2. In a complementary currency ecosystem

2.1. Introduction to complementary currencies

2.1.2. A brief historical outline

Only in contemporary history have the three functions of money been contained in a single official currency at national level. Throughout most of history, different forms of money have fulfilled these functions separately for centuries without any impediment.

From a generic perspective, we can trace back to humanity’s earliest barter systems to find the methodology of social monetary systems. For thousands of years, different human communities have created their own currencies for the purpose of meeting the needs of their members and safeguarding themselves against economic instability. Since then, and up to the present day, complementary currencies have gone through various incarnations, and can be found in many countries of the world. National and supranational currencies have evidently obstructed their development, though we should not lose sight of the fact that some complementary monetary systems are based on currencies that need to be redeemed for national currency.

There are many documented experiences of the use of complementary currencies in conjunction with conventional money, from the 1930s on: the Wära in Germany, the Wörgl in Austria, and others in the Nordic countries, Denmark, the Netherlands, Spain, France, Italy, Switzerland, Bulgaria, Romania, Canada, Ecuador, Mexico, and China. These currencies responded to the need for alternative currencies to enable families to buy provisions to feed their families during the Great Depression that began in 1929, though the majority were outlawed by their countries’ governments after they had been in operation for a time. Only one has survived to the present day: the Wir in Switzerland.

Half a century later, in 1983, Michael Linton came up with LETS or “Local Employment and Trade System”. First launched in Canada, LETS are among the most widely used complementary monetary systems in the world. The system soon spread to the United Kingdom, New Zealand and Austria, followed by America, Australia and Europe. Similar systems appeared independently in other countries: SEL or the “Système d’Échange Local” in France, the “Fureai Kippu” in Japan, and the very popular Time Dollars” and Ithaca Hours” in the USA.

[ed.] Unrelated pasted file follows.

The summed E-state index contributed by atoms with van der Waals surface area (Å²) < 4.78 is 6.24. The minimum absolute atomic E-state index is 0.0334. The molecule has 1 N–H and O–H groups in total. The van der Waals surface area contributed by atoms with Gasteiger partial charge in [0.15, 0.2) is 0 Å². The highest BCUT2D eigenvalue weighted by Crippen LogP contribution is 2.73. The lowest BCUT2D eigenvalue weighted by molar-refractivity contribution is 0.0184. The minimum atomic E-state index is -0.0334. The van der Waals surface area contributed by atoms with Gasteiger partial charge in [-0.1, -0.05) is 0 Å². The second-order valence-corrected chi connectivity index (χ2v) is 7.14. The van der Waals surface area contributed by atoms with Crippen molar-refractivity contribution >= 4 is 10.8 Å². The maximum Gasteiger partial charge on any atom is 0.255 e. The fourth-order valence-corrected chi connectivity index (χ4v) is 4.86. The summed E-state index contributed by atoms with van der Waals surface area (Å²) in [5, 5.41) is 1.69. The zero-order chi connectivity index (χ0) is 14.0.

The combination of conventional money and complementary currencies works as successfully in economically powerful countries as it does in those that are economically dependent, such as Brazil, Thailand, Indonesia and Senegal. Many complementary currencies have appeared at times of economic crisis when paid work and money are scarce. This was the case in Argentina, where the economic collapse of 2001 led to the apparition of alternative credit systems, or complementary currencies. Within a short time, hundreds of thousands of users were using them, and the phenomenon spread to other countries in the region. In the context of economic crisis, exploring alternatives is not restricted to the low-income classes. The large capitalist corporations also take advantage of different ways of attracting and preserving their customers. Frequent-flyer miles are not strictly an alternative currency, but they attract increasing numbers of customers to airline loyalty programmes. Though the capitalist corporations’ money alternatives may resemble complementary money, in the sense that something other than conventional money is being used to make purchases, there is a clear and important difference at the conceptual level: the first was devised according to the rules of capitalist competition, to ‘lock in’ customers, while the second is designed to offer the consumer alternatives to the scarcity of money and market monopolization, among other things.